3. Seek a middle school tutor that fits your child's needs and your budget. Tutors may be high school students, college students or even teachers. High school and college students may cost less and could serve as a role model for your child, but professional tutors are trained instructors who understand how the middle school curriculum fits into the big picture of secondary school and college.
Finding tutoring resources
The right middle school tutor may be next door or online, a subject matter expert or a grade 5-8 generalist. Explore these resources to find the tutor that best fits your child's needs:
- Your school. The No Child Left Behind Act provides for free tutoring in public schools with Title I programs. Free tutoring help focuses on reading and math. Schools that don't qualify for NCLB-subsidized tutoring may offer student volunteer tutoring, library tutoring hours or extra after-school help with a teacher.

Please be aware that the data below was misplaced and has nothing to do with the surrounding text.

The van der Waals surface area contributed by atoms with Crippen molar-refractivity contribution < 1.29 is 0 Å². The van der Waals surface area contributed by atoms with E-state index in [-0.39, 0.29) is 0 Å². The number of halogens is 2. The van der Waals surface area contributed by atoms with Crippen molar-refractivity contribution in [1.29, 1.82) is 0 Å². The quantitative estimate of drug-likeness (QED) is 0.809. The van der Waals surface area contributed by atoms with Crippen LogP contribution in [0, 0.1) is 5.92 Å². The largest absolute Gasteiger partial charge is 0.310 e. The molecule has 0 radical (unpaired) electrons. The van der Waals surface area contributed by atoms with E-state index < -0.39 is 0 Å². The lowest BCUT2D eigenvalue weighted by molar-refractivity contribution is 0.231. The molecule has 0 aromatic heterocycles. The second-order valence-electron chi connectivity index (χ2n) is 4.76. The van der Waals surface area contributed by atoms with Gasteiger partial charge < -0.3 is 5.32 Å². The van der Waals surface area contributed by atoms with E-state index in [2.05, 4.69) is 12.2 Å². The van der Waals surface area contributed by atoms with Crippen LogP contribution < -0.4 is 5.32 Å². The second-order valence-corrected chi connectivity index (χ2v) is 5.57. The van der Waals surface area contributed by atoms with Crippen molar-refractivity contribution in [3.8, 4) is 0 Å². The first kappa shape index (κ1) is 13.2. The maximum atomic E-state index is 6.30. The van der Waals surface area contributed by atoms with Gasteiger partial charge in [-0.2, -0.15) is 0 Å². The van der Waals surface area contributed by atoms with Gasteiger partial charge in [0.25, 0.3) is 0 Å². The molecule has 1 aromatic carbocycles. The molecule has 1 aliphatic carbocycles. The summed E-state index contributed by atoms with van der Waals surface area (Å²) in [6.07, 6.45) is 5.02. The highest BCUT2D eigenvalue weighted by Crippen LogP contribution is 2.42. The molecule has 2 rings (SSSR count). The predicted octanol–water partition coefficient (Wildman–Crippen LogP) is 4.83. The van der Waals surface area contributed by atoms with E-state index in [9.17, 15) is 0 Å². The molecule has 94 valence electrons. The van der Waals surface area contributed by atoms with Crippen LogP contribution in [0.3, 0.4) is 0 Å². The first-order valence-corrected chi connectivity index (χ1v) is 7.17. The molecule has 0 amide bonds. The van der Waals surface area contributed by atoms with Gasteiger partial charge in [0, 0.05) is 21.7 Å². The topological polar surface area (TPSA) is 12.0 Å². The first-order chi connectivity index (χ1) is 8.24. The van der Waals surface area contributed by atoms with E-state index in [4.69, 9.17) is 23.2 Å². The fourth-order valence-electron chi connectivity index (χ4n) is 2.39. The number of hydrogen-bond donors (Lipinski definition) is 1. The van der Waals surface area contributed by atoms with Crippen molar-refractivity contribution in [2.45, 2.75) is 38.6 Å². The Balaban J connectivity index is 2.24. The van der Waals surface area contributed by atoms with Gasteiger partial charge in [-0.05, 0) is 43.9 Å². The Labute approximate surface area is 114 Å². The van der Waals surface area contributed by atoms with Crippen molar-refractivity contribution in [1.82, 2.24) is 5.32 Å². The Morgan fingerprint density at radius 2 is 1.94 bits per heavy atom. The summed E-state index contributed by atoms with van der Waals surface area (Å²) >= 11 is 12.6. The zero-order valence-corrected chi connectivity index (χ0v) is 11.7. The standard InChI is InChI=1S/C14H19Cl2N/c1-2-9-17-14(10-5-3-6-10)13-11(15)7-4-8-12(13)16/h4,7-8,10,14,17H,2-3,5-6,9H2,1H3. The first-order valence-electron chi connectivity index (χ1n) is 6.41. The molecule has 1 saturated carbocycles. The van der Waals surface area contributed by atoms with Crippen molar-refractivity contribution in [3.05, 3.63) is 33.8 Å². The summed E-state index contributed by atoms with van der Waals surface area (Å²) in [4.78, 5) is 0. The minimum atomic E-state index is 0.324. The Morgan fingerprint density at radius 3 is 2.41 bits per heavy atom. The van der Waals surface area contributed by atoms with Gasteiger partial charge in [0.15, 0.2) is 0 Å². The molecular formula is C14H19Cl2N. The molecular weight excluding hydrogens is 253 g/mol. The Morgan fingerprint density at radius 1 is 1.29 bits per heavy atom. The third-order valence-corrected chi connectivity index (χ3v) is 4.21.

- Local organizations and colleges. Public libraries, local non-profits and colleges may offer free or low-cost tutoring in certain subject matter areas. For example, the Seattle Public Library offers the volunteer-run Homework Help program, with free tutors in math, science, English and social studies.
- Military benefits. The Department of Defense sponsors online tutoring for military children in grades K-12.
- Professional tutoring service. Tutoring services require more of an investment, but offer expert, pre-screened tutors and a structured learning environment. Choose from brick-and-mortar educational centers, as well as online tutors and web-based, self-directed tutoring help.
- Online tutor finder. Schools.com features a TutorFinder tool to connect you with a local tutor or tutoring service. Search by subject, grade level and location.
A little online math help or a writing tutor can offer just the targeted instruction your child needs to realize his full potential. Tutors can help with specific subject matter, explain difficult concepts and model good study skills. If you and your child are serious about learning, explore all of your options, including our TutorFinder search tool.